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Medical Monarch

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"For it is said in old lore: "The hands of the king are the hands of a healer." And so the rightful king could ever be known."
Ioreth, The Lord of the Rings, Book V Chapter 8 "The Houses of Healing"

In many works featuring royalty, the king (or queen) has the power to heal the sick, whether as part of their duties to their people or as confirmation of their divine right to rule, based on the supposed ability of French kings to do this in Real Life.

A common form of this is Healing Hands. May overlap with Priest King.

This can also overlap with Combat Medic when you have a Warrior Prince, Pretty Princess Powerhouse, etc.

A Sub-Trope of Royals Who Actually Do Something and Royalty Superpower.

Compare Benevolent Mage Ruler and Fisher King, which have something of the effect on a grand scale.


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    Anime and Manga 
  • In Kyo Kara Maoh!, Wolfram is able to heal an entire hospital full of sick and injured patients with his Bishie Sparkle.
  • In The Vision of Escaflowne, Princess Millerna was also an accomplished surgeon.
  • In a more realistic version, one Black Jack story features the king of a small country visiting Japan to observe its medical system who winds up assisting Blackjack in a difficult surgery because he had studied medicine before inheriting the throne.
  • In Sailor Moon, Mamoru Chiba is the reincarnation of the Prince of Earth from a lost golden age. As he comes into his power, he develops magical healing abilities (and it helps that he's studying to be a doctor). This element is present in the manga and Crystal adaptation, not so much in the '90s anime.

    Fan Works 
  • Dungeon Keeper Ami: Ami starts with Healing Hands, then becomes this trope when she's given rulership over the Avatar Islands.
  • Queens of Mewni: Soupina the Strange's specialty, when it turns out the soups she was obsessed with making had healing properties. And when she unlocked her butterfly form, the resulting rain of soup eradicated the Red Plague.

  • The Bible: Jesus and some of his disciples have the ability to heal people, taken by others as a sign of either divine authority or demonic influence.
  • Discworld
    • Parodied in Guards! Guards!: when a group of royalists start claiming the King will right all wrongs, Vimes demands to know what wrongs the people of Ankh-Morpork are suffering. Someone comes up with "premature baldness", and another instantly replies "Ah, kings can cure that, you know."
    • In Lords and Ladies, Nanny Ogg says kings are a bit magical because they can cure dandruff.
  • Old Kingdom: In the time period of the short story "To Hold the Bridge", it was traditional for petitions to be fielded for the opportunity to be healed by the King on feast days. Morghan considered it for his bad arm but found out that whose petitions might be heard depended on personal connections and bribe money, neither of which he possessed.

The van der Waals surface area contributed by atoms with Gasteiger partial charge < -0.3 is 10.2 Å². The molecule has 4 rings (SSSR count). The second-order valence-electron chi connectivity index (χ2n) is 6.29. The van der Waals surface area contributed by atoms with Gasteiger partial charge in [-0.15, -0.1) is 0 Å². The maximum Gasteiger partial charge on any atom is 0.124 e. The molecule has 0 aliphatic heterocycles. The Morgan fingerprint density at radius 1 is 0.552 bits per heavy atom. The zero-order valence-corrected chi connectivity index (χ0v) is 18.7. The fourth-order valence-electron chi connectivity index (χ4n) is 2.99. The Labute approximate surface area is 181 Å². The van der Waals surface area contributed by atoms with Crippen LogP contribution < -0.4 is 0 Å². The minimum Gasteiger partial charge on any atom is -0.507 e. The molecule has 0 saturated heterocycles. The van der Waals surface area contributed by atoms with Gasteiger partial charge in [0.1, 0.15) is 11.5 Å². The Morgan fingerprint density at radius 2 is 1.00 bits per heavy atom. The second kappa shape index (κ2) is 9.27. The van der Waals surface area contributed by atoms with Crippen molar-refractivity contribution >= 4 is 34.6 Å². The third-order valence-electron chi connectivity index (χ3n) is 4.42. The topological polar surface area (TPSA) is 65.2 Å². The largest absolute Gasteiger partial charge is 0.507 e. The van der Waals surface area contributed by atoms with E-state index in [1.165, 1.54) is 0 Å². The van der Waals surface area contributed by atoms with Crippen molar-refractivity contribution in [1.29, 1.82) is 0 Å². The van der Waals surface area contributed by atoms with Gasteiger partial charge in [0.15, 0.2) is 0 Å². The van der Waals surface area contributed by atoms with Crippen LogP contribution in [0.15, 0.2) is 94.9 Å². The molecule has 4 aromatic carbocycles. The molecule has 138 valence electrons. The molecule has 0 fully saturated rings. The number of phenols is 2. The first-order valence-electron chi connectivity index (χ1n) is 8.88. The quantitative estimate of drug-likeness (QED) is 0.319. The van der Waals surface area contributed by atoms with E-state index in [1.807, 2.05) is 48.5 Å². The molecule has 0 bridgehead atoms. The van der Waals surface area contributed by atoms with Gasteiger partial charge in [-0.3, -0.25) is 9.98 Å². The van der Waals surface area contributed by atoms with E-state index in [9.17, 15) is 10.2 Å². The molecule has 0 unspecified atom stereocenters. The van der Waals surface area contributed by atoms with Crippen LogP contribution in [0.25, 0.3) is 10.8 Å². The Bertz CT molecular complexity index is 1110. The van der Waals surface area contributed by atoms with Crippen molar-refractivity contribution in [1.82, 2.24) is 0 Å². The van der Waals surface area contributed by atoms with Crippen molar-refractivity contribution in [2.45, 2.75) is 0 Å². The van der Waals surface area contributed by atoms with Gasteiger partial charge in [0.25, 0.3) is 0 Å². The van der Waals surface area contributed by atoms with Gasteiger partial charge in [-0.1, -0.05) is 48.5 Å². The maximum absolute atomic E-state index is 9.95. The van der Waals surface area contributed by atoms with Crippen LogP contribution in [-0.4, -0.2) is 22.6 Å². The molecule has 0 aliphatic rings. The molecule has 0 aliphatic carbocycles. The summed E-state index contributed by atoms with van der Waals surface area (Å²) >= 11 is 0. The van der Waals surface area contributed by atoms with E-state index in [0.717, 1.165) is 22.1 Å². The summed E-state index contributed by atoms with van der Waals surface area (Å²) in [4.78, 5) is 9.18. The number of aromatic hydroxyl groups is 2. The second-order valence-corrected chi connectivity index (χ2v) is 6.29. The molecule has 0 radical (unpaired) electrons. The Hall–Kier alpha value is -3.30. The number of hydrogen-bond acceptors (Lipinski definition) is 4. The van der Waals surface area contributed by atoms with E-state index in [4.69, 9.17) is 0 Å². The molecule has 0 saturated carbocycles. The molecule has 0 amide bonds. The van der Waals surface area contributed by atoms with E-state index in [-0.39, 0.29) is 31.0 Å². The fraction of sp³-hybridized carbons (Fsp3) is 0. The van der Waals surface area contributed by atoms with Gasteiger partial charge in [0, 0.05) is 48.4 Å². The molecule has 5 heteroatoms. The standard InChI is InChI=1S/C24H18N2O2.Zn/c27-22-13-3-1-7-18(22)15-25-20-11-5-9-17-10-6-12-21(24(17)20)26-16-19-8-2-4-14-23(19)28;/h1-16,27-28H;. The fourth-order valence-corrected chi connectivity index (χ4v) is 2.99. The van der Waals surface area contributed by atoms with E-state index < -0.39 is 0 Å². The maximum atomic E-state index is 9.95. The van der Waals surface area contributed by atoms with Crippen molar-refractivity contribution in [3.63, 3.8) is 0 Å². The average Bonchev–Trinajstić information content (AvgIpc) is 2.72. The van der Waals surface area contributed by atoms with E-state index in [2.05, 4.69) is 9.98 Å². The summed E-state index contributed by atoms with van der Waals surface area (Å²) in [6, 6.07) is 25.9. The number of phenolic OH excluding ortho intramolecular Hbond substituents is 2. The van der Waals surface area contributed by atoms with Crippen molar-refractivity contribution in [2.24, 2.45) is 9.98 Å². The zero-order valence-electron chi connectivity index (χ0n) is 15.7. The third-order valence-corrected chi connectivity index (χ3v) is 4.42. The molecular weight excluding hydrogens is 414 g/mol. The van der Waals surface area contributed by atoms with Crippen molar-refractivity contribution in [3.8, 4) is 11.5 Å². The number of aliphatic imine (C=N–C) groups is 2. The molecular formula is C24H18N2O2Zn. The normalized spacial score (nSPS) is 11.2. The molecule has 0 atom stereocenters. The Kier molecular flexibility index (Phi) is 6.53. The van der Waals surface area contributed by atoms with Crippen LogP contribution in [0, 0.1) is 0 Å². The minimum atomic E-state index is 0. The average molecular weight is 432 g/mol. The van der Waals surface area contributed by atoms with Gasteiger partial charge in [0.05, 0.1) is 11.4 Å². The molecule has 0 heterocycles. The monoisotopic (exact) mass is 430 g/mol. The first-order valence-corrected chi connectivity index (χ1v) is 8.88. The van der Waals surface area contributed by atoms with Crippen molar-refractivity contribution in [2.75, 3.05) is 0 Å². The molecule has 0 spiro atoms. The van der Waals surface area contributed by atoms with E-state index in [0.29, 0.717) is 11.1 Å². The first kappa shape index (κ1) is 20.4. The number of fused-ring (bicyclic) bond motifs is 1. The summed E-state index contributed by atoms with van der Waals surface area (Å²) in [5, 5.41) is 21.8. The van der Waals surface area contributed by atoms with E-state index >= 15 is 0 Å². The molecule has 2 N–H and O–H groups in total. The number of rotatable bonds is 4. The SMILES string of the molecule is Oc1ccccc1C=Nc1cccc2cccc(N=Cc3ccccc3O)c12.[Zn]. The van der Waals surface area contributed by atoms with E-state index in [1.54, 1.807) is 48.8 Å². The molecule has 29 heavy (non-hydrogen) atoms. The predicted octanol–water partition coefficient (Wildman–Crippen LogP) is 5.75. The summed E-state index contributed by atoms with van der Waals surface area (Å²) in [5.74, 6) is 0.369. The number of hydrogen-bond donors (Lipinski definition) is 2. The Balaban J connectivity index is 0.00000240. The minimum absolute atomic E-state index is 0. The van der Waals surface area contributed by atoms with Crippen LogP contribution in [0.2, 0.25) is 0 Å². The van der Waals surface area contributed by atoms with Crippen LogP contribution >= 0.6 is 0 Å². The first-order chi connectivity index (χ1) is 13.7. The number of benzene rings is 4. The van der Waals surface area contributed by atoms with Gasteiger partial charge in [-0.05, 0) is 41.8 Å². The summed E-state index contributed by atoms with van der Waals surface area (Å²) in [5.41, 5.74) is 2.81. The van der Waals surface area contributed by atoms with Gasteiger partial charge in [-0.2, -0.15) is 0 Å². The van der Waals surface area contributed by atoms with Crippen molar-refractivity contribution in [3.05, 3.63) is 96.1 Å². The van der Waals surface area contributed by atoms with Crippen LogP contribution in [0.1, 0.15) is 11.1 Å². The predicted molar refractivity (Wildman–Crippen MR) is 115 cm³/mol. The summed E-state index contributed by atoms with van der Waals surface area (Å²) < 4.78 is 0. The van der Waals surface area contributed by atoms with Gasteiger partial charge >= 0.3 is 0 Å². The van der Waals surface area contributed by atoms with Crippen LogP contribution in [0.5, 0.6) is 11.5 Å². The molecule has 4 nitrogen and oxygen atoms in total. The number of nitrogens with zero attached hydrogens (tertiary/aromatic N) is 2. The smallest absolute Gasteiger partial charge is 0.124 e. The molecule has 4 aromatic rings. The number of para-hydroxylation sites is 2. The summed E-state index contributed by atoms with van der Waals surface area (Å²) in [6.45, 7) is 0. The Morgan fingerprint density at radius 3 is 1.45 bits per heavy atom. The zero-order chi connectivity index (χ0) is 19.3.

• A Study in Emerald. Queen Victoria is able to ease the narrator's constant pain from a wound he received from an Eldritch Abomination in Afghanistan. Of course, in this verse, "Victoria" is herself an Eldritch Abomination, one of those who emerged from the sea, triumphed over mankind, and ruled over it for thousands of years.
  • J. R. R. Tolkien:
    • The Lord of the Rings. Aragorn is accepted as king of Gondor when he uses his medical knowledge (presumably from both being a Ranger and spending his early years in Rivendell, a literal Hidden Elf Village) after the battle of Minas Tirith. Compounded by his healing also being a supernatural power, in addition to whatever knowledge he collected; the Gondorian royalty have the ability to cure the crushing despair that the more powerful minions of Sauron can inflict. As this isn't a disease in the normal sense, the cure is also quite different from any normal medical technique. The Ringwraiths and other minions of Sauron can make people suicidal out of sheer terror. Aragorn (and Lord Elrond) have the ability to speak so attractively that the person decides not to die. They have this ability because they are descended from the Maia Melian, the Maiar being basically lesser angels. To augment their abilities they use the plant called kingsfoil, or athelas, whose crushed leaves have a calming scent apparently.
    • In The Silmarillion, Brandir, lord of the Haladin, is disabled and can't fight, so he becomes a healer, and rehabilitates several main characters when they come to his land for refuge. The Haladin aren't hugely appreciative of Brandir's role, because they expect their leader to be a bold warrior like his predecessors were.
  • In Warrior Cats, the leader of the Tribe of Rushing Water is called the Tribe-Healer (or just Healer). They serve as leader, spiritual leader, and medic for the Tribe.
  • Played for laughs in Mikhail Uspensky's novel White Horseradish on a Field of Hemp. In this world, all kings choose what disease they will be able to heal: diarrhea or scrofula (derived from the Russian proverb "If it's not diarrhea, it's scrofula", meaning "Something bad just has to happen"). Every king chooses scrofula because it's less widespread, less messy and stinky.
  • In The Wheel of Time, Elayne helps heal Rand with a first aid kit in the first book, and her brother Gawyn comments that she is always bringing home injured animals to heal. This isn't mentioned much in later novels and can be considered Early-Installment Weirdness, although Elayne does still have the ability to Heal people with the One Power. Played much more straight with Nynaeve when she becomes Queen consort of Malkier as the most powerful Healer in history who rediscovered the method of Healing those severed from the One Power, and discovered how to Heal madness, which was barely thought to be possible in the Age of Legends.

    Live-Action TV 
  • Ohsama Sentai King-Ohger: Hymeno Ran, aka. Kamakiri Ohger, is queen regnant of Ishibana, a kingdom at the forefront of medical science, and is herself one of its top physicians.

    Tabletop Games 
  • Warhammer 40,000. The God-Emperor of Mankind's throne is a holy place, and as such pilgrims hoping for healing come to Terra by the millions, most of them dying of what ailed them or just plain old age while still waiting in line.

  • In William Shakespeare's Macbeth, King Edward does not appear on stage, but Malcolm, having taken refuge in England, comments on how he's touching for the King's Evil.

    Video Games 
  • The protagonists of Dragon Quest V and Dragon Quest VI learn several healing spells before they learn of their royal status.
  • Chrono Trigger. Marle, the Rebellious Princess, is the party's first and most dedicated healer. She's the only one who can learn Arise, the most powerful revival spell.